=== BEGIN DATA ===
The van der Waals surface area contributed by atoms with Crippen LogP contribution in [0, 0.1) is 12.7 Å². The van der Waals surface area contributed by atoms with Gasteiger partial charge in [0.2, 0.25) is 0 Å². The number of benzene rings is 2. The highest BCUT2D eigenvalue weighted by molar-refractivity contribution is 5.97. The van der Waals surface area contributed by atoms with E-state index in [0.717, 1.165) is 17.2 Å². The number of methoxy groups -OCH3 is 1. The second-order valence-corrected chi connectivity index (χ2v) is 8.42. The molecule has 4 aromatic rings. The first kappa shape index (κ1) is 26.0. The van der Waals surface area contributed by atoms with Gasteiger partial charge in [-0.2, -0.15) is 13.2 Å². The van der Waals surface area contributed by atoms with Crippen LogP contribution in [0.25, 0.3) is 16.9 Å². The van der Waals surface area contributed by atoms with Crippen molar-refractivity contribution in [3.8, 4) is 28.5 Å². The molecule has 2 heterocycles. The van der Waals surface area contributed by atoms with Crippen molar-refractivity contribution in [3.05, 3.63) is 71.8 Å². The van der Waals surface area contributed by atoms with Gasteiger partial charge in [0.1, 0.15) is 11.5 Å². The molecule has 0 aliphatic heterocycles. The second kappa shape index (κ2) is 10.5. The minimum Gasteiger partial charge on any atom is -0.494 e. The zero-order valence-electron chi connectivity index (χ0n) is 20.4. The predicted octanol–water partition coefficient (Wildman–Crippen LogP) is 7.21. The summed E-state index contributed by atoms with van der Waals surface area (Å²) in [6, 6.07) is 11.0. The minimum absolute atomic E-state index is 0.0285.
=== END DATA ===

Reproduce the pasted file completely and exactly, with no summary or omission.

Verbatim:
The van der Waals surface area contributed by atoms with Crippen LogP contribution in [0, 0.1) is 12.7 Å². The van der Waals surface area contributed by atoms with Gasteiger partial charge in [0.2, 0.25) is 0 Å². The number of benzene rings is 2. The highest BCUT2D eigenvalue weighted by molar-refractivity contribution is 5.97. The van der Waals surface area contributed by atoms with E-state index in [0.717, 1.165) is 17.2 Å². The number of methoxy groups -OCH3 is 1. The second-order valence-corrected chi connectivity index (χ2v) is 8.42. The molecule has 4 aromatic rings. The first kappa shape index (κ1) is 26.0. The van der Waals surface area contributed by atoms with Gasteiger partial charge in [-0.2, -0.15) is 13.2 Å². The van der Waals surface area contributed by atoms with Crippen LogP contribution in [0.25, 0.3) is 16.9 Å². The van der Waals surface area contributed by atoms with Crippen molar-refractivity contribution in [3.8, 4) is 28.5 Å². The molecule has 2 heterocycles. The van der Waals surface area contributed by atoms with Crippen molar-refractivity contribution in [3.05, 3.63) is 71.8 Å². The van der Waals surface area contributed by atoms with Gasteiger partial charge in [0.1, 0.15) is 11.5 Å². The molecule has 0 aliphatic heterocycles. The second kappa shape index (κ2) is 10.5. The minimum Gasteiger partial charge on any atom is -0.494 e. The zero-order valence-electron chi connectivity index (χ0n) is 20.4. The predicted octanol–water partition coefficient (Wildman–Crippen LogP) is 7.21. The summed E-state index contributed by atoms with van der Waals surface area (Å²) in [6, 6.07) is 11.0. The minimum absolute atomic E-state index is 0.0285.